It seems to me that this early into the new year the theme that we have been experiencing is loss. Working backwards, let's begin with last night's lottery which is the granddaddy of experiencing loss.
As everyone in America seems to know, the Powerball jackpot has reached new heights, with an estimated annuity prize of $1.5 billion for the drawing on Wednesday, January 13, 2016. A monster jackpot is exactly what Powerball hoped for when it changed its game structure last fall.
For those still trying to get their minds around the probability of winning the Powerball jackpot, here's another example. Suppose the 292,201,338 combinations in the game were seconds. That's the equivalent of over 81,000 hours, more than 3300 days, or just over 9 years.
There's something in the air as we await the drawing of the largest lottery jackpot in history. Can you feel it? The atmosphere is a bit thinner, a...
Dear fellow parents -- this is crazy. There are so many better ways to spend $50 of your hard-earned money than on powerball tickets. Many involve buying yourself some much-needed family time. Here are the first 23 that come to mind.
Lotteries should not be regressive taxes on the poor and uneducated to give a few bucks to the upwardly mobile who are less likely to play. As lotteries become more ubiquitous in our society, we should ask ourselves if they are helping or hurting us.
The Canadian rock band Bare Naked Ladies sang a song in the '90s "If I Had A Million Dollars." They said if they had all that money they wouldn't need to buy Kraft dinner anymore, but they still would. Now that Powerball is a cool $1.3 BILLION or more, a Kraft dinner FACTORY wouldn't be out of the question.
I fully intend to win the 1.4 billion dollar Powerball jackpot this coming Wednesday. But just in case something goes awry I wanted to provide you with some suggestions on productive and enjoyable ways of spending your good fortune.
I want to begin this exchange by being clear: this post is not meant to bash Marie Holmes. I don't believe in shaming Black women, even if I don't agree with their thinking or choices. We're all we got, after all. I do think, however, that Marie Holmes's story can serve as an important vehicle for multiple necessary conversations that Black women should have.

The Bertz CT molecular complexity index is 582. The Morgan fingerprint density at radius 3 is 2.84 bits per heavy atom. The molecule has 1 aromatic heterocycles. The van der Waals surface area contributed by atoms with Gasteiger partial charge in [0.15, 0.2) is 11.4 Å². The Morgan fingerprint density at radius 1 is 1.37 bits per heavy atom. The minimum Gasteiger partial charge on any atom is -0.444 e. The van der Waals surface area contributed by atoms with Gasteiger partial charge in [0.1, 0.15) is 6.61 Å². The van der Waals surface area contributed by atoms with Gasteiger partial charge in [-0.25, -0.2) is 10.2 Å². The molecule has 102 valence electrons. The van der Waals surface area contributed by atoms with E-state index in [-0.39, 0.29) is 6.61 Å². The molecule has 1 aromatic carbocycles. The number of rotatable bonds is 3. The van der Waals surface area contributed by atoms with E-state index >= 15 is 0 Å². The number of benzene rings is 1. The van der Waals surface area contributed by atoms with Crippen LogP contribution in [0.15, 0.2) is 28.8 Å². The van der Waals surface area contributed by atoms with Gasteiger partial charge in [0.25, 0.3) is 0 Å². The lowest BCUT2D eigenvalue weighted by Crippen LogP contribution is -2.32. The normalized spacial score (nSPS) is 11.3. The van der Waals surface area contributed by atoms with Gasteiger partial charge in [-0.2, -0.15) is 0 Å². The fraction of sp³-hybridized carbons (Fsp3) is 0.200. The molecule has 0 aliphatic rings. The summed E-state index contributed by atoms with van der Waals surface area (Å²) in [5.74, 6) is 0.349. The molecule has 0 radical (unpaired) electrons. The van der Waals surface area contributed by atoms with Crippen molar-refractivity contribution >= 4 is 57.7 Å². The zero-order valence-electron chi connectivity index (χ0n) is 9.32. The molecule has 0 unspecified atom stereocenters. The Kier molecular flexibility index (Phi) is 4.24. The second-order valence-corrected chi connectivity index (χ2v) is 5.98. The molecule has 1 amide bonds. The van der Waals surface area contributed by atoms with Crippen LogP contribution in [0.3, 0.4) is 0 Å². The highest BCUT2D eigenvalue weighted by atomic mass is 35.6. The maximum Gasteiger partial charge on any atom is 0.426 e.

The horror stories from the winners - involving mob hits, cyanide poisoning, bankruptcy, divorce - made it seem like a public service to steal the tickets from everyone buying one.
It is highly likely that someone will win the big lottery drawing you have so hopefully entered. That seems clear enough, but here is what gets missed: The certainty of something happening doesn't increase the chances that it will happen to you.
As for lotteries being used to fund education... the Lottery generates millions of dollars and many elementary schools can't afford crayons. Something doesn't add up.
Expressions like "sounds like a plan," "I can't complain" and "being on the same page" are the stuff of which small talk conventions are made of. But ...
It can be argued that Abraham Shakespeare, David Edwards and Amanda Clayton had little in common besides winning the lottery. Along with diverse geographic differences, they were very different people with very different problems. And they are all dead. Long before their average life expectancy.
Flowers are healthy, they don't make false promises and they deliver nourishment to your soul. For the price of a fancy coffee drink, they will watch over you all week and remind you that no matter what your bank account says, you are rich.
One of the best ways to feel in control of the money rather than be controlled by the money is to get very clear on how much you have, where it is, how much income it will produce, and to develop a strategy for responding to loan requests from friends and family.